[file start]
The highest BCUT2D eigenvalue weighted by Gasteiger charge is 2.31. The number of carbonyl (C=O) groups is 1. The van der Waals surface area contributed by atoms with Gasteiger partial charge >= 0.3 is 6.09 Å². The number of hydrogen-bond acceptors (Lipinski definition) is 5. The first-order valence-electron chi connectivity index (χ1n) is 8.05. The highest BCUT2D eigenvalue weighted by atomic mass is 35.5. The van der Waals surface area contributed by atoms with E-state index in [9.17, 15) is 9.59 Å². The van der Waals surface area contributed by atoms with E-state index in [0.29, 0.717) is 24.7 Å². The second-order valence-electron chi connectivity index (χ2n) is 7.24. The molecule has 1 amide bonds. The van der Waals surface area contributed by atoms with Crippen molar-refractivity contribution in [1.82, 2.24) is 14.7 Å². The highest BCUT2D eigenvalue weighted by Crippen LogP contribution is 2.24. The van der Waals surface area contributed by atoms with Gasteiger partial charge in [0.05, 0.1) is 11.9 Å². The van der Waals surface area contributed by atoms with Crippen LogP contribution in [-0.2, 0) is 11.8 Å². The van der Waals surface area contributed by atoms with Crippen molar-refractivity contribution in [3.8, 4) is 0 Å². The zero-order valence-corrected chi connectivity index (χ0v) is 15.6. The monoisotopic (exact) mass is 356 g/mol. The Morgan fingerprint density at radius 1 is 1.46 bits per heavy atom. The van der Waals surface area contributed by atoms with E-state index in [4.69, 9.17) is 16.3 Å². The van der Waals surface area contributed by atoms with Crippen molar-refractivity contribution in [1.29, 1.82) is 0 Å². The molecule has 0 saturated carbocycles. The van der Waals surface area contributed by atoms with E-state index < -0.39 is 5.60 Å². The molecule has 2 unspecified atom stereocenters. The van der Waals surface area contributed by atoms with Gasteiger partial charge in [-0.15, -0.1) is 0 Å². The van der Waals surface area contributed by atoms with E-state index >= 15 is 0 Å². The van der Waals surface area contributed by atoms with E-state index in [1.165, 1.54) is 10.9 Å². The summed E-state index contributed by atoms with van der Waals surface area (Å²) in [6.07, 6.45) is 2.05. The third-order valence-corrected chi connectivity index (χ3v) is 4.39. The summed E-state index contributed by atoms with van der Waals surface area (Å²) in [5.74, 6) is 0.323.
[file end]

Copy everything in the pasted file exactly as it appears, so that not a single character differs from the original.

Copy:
The highest BCUT2D eigenvalue weighted by Gasteiger charge is 2.31. The number of carbonyl (C=O) groups is 1. The van der Waals surface area contributed by atoms with Gasteiger partial charge >= 0.3 is 6.09 Å². The number of hydrogen-bond acceptors (Lipinski definition) is 5. The first-order valence-electron chi connectivity index (χ1n) is 8.05. The highest BCUT2D eigenvalue weighted by atomic mass is 35.5. The van der Waals surface area contributed by atoms with E-state index in [9.17, 15) is 9.59 Å². The van der Waals surface area contributed by atoms with E-state index in [0.29, 0.717) is 24.7 Å². The second-order valence-electron chi connectivity index (χ2n) is 7.24. The molecule has 1 amide bonds. The van der Waals surface area contributed by atoms with Crippen molar-refractivity contribution in [1.82, 2.24) is 14.7 Å². The highest BCUT2D eigenvalue weighted by Crippen LogP contribution is 2.24. The van der Waals surface area contributed by atoms with Gasteiger partial charge in [0.05, 0.1) is 11.9 Å². The van der Waals surface area contributed by atoms with Crippen LogP contribution in [-0.2, 0) is 11.8 Å². The van der Waals surface area contributed by atoms with Crippen molar-refractivity contribution in [3.8, 4) is 0 Å². The zero-order valence-corrected chi connectivity index (χ0v) is 15.6. The monoisotopic (exact) mass is 356 g/mol. The Morgan fingerprint density at radius 1 is 1.46 bits per heavy atom. The van der Waals surface area contributed by atoms with E-state index in [4.69, 9.17) is 16.3 Å². The van der Waals surface area contributed by atoms with Crippen molar-refractivity contribution in [1.29, 1.82) is 0 Å². The molecule has 0 saturated carbocycles. The van der Waals surface area contributed by atoms with E-state index < -0.39 is 5.60 Å². The molecule has 2 unspecified atom stereocenters. The van der Waals surface area contributed by atoms with Gasteiger partial charge in [-0.15, -0.1) is 0 Å². The van der Waals surface area contributed by atoms with E-state index >= 15 is 0 Å². The van der Waals surface area contributed by atoms with E-state index in [1.165, 1.54) is 10.9 Å². The summed E-state index contributed by atoms with van der Waals surface area (Å²) in [6.07, 6.45) is 2.05. The third-order valence-corrected chi connectivity index (χ3v) is 4.39. The summed E-state index contributed by atoms with van der Waals surface area (Å²) in [5.74, 6) is 0.323.